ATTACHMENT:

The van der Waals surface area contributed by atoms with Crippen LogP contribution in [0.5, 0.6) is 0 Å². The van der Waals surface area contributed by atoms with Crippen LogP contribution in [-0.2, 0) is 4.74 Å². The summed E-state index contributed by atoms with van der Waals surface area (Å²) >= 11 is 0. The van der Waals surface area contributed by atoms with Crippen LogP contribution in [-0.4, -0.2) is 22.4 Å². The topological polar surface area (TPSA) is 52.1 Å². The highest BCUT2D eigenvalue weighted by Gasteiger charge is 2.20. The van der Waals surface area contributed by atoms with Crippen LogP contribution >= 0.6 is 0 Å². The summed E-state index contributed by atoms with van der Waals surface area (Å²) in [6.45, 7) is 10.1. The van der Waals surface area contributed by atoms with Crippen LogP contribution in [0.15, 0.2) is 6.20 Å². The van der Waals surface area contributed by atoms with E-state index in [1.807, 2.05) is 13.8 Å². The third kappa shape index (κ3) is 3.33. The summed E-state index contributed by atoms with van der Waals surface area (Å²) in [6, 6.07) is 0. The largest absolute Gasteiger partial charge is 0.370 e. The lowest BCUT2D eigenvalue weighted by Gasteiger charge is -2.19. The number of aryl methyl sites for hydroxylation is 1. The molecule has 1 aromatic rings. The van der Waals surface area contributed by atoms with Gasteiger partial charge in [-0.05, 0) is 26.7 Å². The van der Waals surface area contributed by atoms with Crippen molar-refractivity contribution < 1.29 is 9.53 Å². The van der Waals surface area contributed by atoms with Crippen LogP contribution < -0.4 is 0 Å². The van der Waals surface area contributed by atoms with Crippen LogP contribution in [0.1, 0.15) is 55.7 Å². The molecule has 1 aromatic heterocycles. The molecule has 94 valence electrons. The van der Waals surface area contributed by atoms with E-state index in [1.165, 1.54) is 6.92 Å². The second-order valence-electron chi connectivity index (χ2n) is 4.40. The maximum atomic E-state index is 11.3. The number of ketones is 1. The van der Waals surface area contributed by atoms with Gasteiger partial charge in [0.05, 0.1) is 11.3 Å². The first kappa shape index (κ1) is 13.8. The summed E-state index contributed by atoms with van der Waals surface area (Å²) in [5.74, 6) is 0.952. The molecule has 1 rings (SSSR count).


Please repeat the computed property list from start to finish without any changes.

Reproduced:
The van der Waals surface area contributed by atoms with Crippen LogP contribution in [0.5, 0.6) is 0 Å². The van der Waals surface area contributed by atoms with Crippen LogP contribution in [-0.2, 0) is 4.74 Å². The summed E-state index contributed by atoms with van der Waals surface area (Å²) >= 11 is 0. The van der Waals surface area contributed by atoms with Crippen LogP contribution in [-0.4, -0.2) is 22.4 Å². The topological polar surface area (TPSA) is 52.1 Å². The highest BCUT2D eigenvalue weighted by Gasteiger charge is 2.20. The van der Waals surface area contributed by atoms with Crippen LogP contribution >= 0.6 is 0 Å². The summed E-state index contributed by atoms with van der Waals surface area (Å²) in [6.45, 7) is 10.1. The van der Waals surface area contributed by atoms with Crippen LogP contribution in [0.15, 0.2) is 6.20 Å². The van der Waals surface area contributed by atoms with E-state index in [1.807, 2.05) is 13.8 Å². The third kappa shape index (κ3) is 3.33. The summed E-state index contributed by atoms with van der Waals surface area (Å²) in [6, 6.07) is 0. The largest absolute Gasteiger partial charge is 0.370 e. The lowest BCUT2D eigenvalue weighted by Gasteiger charge is -2.19. The number of aryl methyl sites for hydroxylation is 1. The molecule has 1 aromatic rings. The van der Waals surface area contributed by atoms with Gasteiger partial charge in [-0.05, 0) is 26.7 Å². The van der Waals surface area contributed by atoms with Crippen molar-refractivity contribution < 1.29 is 9.53 Å². The van der Waals surface area contributed by atoms with Crippen LogP contribution < -0.4 is 0 Å². The van der Waals surface area contributed by atoms with Crippen LogP contribution in [0.1, 0.15) is 55.7 Å². The molecule has 1 aromatic heterocycles. The molecule has 94 valence electrons. The van der Waals surface area contributed by atoms with E-state index in [1.165, 1.54) is 6.92 Å². The second-order valence-electron chi connectivity index (χ2n) is 4.40. The maximum atomic E-state index is 11.3. The number of ketones is 1. The van der Waals surface area contributed by atoms with Gasteiger partial charge in [0.05, 0.1) is 11.3 Å². The first kappa shape index (κ1) is 13.8. The summed E-state index contributed by atoms with van der Waals surface area (Å²) in [5.74, 6) is 0.952. The molecule has 1 rings (SSSR count).